I'm a volcanologist and I have worked on erupting volcanoes. First of all, volcanologists almost never actually wear those suits. Heat is almost never the hazard that matters in the situations in which we work. The hazards are usually the chance of being hit by ballistics, or getting gassed. The reason you see those suits so often is that they look really cool on TV.
I do know that Henry and Maurice Krafft wore them commonly, but their goal was to get as close to explosive eruptions as possible, as frequently as possible, for as long as possible. This strategy leads to death. It was a tragedy when the Krafts (and 41 others) were killed at Unzen, but not entirely a surprising one, in retrospect. Modern volcanologists tend to be far more cautious and you might say that the heroic age of volcanology is over.
When you're working on an erupting volcano, some major things you can do to reduce risk are:
- Wear a helmet. This would have saved lives at Galeras.
- Reduce the amount of time you spend in the hazard zone. This means you need to work quickly, which often means carry less and don't wear silly protective gear like heat suits.
- Wear a gas mask, usually with SO2 scrubber cartridge. Ever try to jog up a hill in one of these? It becomes hard to breathe, and the mask quickly fills up with condensation from your breath. Communication through a radio or otherwise is hindered. Everything takes longer, so sometimes the masks are left off in the interest of #2.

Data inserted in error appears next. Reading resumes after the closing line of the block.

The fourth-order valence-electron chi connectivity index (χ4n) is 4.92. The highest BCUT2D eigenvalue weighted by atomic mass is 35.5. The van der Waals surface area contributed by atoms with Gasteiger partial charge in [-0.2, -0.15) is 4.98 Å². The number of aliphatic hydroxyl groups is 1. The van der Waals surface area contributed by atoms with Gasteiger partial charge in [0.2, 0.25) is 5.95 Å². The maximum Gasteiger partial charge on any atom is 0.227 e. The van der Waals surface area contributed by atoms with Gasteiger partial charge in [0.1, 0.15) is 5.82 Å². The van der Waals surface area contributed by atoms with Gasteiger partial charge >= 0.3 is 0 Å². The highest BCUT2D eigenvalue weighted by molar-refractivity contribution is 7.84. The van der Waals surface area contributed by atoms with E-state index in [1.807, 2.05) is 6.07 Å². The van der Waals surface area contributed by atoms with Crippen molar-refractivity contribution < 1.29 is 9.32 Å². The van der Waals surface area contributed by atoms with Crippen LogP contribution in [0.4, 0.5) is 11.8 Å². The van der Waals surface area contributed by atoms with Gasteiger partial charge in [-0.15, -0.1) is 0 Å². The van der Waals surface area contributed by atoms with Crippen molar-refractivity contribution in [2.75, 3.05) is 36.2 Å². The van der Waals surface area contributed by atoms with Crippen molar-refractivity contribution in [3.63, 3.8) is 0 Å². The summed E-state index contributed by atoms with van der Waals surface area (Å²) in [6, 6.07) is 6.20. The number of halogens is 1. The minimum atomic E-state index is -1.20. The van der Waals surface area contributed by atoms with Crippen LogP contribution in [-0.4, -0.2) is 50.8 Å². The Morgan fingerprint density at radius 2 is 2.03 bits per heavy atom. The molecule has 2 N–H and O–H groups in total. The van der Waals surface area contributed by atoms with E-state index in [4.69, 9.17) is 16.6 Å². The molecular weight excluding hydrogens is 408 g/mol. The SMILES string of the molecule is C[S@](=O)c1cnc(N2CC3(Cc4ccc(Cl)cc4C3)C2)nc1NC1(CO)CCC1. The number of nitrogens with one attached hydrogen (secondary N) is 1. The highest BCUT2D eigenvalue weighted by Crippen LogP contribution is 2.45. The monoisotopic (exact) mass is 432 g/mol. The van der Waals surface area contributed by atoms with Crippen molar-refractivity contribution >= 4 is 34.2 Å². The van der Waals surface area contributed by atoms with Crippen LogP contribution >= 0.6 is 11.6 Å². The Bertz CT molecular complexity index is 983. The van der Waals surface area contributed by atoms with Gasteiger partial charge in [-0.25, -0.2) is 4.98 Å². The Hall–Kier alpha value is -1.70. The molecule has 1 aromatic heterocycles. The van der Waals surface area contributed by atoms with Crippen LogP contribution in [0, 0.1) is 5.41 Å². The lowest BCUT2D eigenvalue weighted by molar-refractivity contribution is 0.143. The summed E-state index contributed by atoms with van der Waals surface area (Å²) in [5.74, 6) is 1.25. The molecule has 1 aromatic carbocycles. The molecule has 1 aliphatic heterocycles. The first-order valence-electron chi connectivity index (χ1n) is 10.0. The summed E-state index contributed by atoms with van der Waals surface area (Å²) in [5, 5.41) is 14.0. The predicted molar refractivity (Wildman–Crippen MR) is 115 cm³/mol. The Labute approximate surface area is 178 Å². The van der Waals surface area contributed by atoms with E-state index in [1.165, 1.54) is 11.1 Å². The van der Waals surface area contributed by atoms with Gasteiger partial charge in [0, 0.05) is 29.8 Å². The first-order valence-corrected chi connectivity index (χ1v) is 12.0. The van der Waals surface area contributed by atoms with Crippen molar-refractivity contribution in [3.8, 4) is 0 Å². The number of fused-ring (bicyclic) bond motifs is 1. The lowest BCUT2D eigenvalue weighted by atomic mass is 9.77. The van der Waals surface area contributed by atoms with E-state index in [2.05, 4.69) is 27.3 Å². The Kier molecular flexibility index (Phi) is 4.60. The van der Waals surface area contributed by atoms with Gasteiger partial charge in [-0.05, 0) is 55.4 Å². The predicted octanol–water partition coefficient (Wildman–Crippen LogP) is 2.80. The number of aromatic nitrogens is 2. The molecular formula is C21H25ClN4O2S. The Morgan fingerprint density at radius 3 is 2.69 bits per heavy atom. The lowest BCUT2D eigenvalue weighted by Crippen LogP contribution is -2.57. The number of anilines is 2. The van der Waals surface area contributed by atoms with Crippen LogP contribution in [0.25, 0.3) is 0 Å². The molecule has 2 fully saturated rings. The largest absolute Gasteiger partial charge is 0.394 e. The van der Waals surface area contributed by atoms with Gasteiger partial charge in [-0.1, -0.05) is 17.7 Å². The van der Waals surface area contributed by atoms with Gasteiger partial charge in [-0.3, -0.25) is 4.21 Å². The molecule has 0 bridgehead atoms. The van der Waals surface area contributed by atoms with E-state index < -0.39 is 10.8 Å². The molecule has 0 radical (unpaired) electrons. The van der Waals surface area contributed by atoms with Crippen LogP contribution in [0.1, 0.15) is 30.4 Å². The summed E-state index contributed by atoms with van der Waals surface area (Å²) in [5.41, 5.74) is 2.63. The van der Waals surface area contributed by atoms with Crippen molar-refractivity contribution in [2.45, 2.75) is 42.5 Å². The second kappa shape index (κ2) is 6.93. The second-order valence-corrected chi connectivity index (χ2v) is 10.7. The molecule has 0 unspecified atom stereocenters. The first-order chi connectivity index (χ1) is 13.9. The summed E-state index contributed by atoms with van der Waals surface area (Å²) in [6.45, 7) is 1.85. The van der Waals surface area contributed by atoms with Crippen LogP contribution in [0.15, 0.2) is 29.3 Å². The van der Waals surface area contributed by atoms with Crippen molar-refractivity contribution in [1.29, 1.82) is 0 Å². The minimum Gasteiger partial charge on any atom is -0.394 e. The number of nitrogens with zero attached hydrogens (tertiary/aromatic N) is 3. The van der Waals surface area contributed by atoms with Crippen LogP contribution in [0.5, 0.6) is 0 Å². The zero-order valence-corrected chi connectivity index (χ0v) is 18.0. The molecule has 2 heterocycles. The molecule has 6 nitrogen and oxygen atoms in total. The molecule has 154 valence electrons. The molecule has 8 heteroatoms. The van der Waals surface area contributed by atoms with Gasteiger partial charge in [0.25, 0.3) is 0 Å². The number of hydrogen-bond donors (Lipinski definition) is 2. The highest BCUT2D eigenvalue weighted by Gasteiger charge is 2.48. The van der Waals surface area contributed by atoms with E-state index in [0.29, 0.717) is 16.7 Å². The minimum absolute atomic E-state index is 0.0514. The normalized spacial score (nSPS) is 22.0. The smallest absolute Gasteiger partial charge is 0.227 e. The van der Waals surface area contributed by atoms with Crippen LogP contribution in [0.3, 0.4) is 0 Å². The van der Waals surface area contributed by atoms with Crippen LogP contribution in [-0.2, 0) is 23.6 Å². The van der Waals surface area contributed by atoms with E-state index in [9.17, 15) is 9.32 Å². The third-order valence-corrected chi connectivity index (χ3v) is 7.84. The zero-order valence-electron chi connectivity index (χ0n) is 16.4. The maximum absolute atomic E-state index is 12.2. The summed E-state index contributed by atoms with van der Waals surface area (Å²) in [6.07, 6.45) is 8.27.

- Increase your situational awareness. Maintain communications with someone who is watching data from instruments such as seismometers and tiltmeters. Also, make sure you have unobstructed vision so that you can potentially step out of the way of lava bombs which are falling towards you. Again, PPE such as a heat suit or even a gas mask can work against this.
As for the idea of "picking up" lava with your hands, remember that lava is extremely viscous, so it takes quite a lot of force to pull a sample out of a flow. The colder lavas to which you refer are even more viscous than hotter lavas. Anyway, I doubt there are any gloves that can deal with prolonged contact with a 650C fluid. (Remember that fluids and solids are far more conductive than a gas and will transfer far more heat.) I think trying to sample lava with hands would be far more "awkward" than using a pole, which is really quite a simple, easy way to do it.
Edit: I just thought of another reason volcanologists can't dress like firefighters. Expense. Volcanologists have an extremely hard time getting sufficient funding. I actually asked for an SCBA for my work in the fumarolic ice caves of Mt Erebus, where CO2 is high. We couldn't afford it on our grant. Instead, I just carefully monitor gas levels and there are caves which I cannot enter because we read dangerous levels of gas at the entrances.
Edit: I highly recommend that anyone interested in this subject read No Apparent Danger and Volcano Cowboys.